What is brand activation & why do you need it?

Research on the topic led us to realise that it is actually a rather interesting topic and that sometimes we just need a simple term with which to refer to something in a quick and easy way.

Here, we will go beyond the fluffy words and explain what brand activation is and how it can benefit your business.

What is brand activation?

Brand activation refers to the process of making your brand known, increasing awareness and engagement through a form of brand experience.
Imagine starting a business for the first time. They don’t know who you are and they certainly aren’t familiar with your brand. As a result, your brand is effectively lifeless. Before it can be used, it must be ‘activated’. This applies to all brands, not just new ones. Changing a few things and hoping people notice is not enough for a business to rebrand. The new brand needs to be brought to people’s attention, switching their minds over to the new branding.

That’s just brand marketing, isn’t it?

In a way, yes. Except it specifically refers to moving your brand from one state to another, better state. Brand marketing refers to the process of promoting and maintaining your company’s brand.
The firelighter that makes your brand burn hot and bright in the dark is brand activation. Consider a few examples of brand activation and the types of activities that might be involved.

How do you ‘activate’ a brand?

A growing number of channels and touch points make it easier to introduce your brand to people.

Here are a few of them.

1. Experiential marketing

Getting people to experience your brand first-hand may be the best way to activate it in their minds. Carlsberg’s ridiculously successful beer poster campaign may be the most famous example of experiential marketing in recent years. Using this type of campaign can be an effective way to get your brand in front of people and get them to remember you.

A good example is this campaign from the company Tribord, which manufactures water sports equipment. The company created a fake drink called ‘WAVE’, which was actually seawater in a can, to promote its new flotation jacket. By simulating the drowning experience, i.e. getting your mouth filled with salty water, the idea was to remind people of the dangers of the ocean.

A brand that uses this approach is far more likely to stick in someone’s mind than one that uses an online banner ad or junk mail.

2. Sampling campaigns

Activation campaigns can include experiential elements that are more stripped-back. Your products could simply be available for people to try. People can be introduced to your brand and get excited about your new products when you give them free samples. Be creative and timely to ensure the best results.

In 2012, Mountain Dew ran a sampling campaign at festivals and other popular events across the country. They gave out bottles in an enormous, branded truck.
That’s certainly better than trying to stuff product samples into the hands of impatient commuters during rush hour.

3. In-store brand activation

A brand can also be activated through in-store promotions or events. The key is to create an experiential element where your brand can be touched and interacted with by customers. This was the approach taken by John Lewis’ Monty the Penguin Christmas campaign in 2014. Using immersive technology, the company created a ‘Monty’s Den’ in 42 stores across the country, telling stories about the characters in the ad campaign.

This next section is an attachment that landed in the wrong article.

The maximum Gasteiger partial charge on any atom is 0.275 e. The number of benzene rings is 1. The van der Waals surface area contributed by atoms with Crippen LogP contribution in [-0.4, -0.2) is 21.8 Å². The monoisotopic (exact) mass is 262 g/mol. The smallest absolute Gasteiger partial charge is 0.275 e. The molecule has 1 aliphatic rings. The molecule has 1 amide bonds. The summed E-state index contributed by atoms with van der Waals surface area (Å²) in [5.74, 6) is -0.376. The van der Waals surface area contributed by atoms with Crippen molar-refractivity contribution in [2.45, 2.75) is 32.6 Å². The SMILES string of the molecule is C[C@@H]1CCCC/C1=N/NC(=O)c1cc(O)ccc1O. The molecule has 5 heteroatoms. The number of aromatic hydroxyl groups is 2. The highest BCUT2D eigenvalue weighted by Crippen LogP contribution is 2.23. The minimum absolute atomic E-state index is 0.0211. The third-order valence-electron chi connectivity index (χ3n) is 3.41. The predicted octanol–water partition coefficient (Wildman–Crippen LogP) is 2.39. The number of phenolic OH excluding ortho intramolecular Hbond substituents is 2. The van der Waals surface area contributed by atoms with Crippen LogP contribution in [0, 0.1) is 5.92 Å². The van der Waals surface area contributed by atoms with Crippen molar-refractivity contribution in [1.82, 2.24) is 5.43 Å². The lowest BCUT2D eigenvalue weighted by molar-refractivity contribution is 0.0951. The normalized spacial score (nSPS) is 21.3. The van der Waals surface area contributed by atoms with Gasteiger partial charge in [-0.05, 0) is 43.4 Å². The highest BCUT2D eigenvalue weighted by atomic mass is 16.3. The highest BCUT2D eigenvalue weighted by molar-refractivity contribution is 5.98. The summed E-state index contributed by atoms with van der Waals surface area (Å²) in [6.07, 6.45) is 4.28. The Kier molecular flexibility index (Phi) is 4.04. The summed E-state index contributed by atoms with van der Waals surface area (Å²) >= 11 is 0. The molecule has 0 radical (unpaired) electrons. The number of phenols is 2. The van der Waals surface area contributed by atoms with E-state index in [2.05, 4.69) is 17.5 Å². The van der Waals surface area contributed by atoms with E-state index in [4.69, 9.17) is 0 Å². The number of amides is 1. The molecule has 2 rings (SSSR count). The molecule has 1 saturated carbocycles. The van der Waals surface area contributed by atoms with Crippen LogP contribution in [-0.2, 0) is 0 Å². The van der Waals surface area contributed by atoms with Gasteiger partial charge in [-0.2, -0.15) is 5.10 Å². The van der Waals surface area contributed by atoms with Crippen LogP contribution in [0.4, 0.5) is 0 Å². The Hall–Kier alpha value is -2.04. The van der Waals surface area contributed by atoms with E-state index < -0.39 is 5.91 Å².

John Lewis was able to really bring Monty’s Christmas Storybook to life in-store by offering stuffed Monty toys and clothing, as well as an app version of Monty’s Christmas Storybook.
A lifelike toy character was created on a screen from toys purchased by children using the company’s ‘Monty’s Magical Toy Machine’ at its flagship store. During the run-up to Christmas, these efforts helped launch Monty the Penguin.

Join it all up.

Marketing has more channels than ever before, so it is important to understand how to connect the various points of contact with customers to activate the brand.
Social media is the first thing to mention. To ensure an experiential campaign gets the exposure it deserves, you should coordinate social media activity.

Putting a lot of time, effort, and resources into something without shouting about it is pointless. In addition to Carlsberg’s experiential success, its social media efforts generate a lot of user-generated content that boosts their campaigns’ visibility.

PR plays an important role in the process as well. You’re likely to get press attention if you give away cans of seawater. This kind of thing doesn’t happen every day.
To ensure maximum coverage, you need a robust PR strategy so the right publications know about your campaign at the right time.

What is the end goal?

Brand activation should not always be measured purely in terms of increased sales, as with all types of experiential marketing. Obviously the goal of every marketing campaign is to increase revenue, but a brand activation campaign is more about raising awareness and engaging potential customers. In order to create a lasting emotional connection between your brand and your customers, you must create an emotional attachment to your brand.

Emotional Reaction through Interaction.

With brand activation, it is especially important to evoke an emotional reaction through content. First impressions matter the most. As a result, making a good first impression is crucial. It is unlikely that anyone will remember your brand or experience if you do not create some sort of emotional connection, be it anger, sadness or happiness (depending on your product and target audience).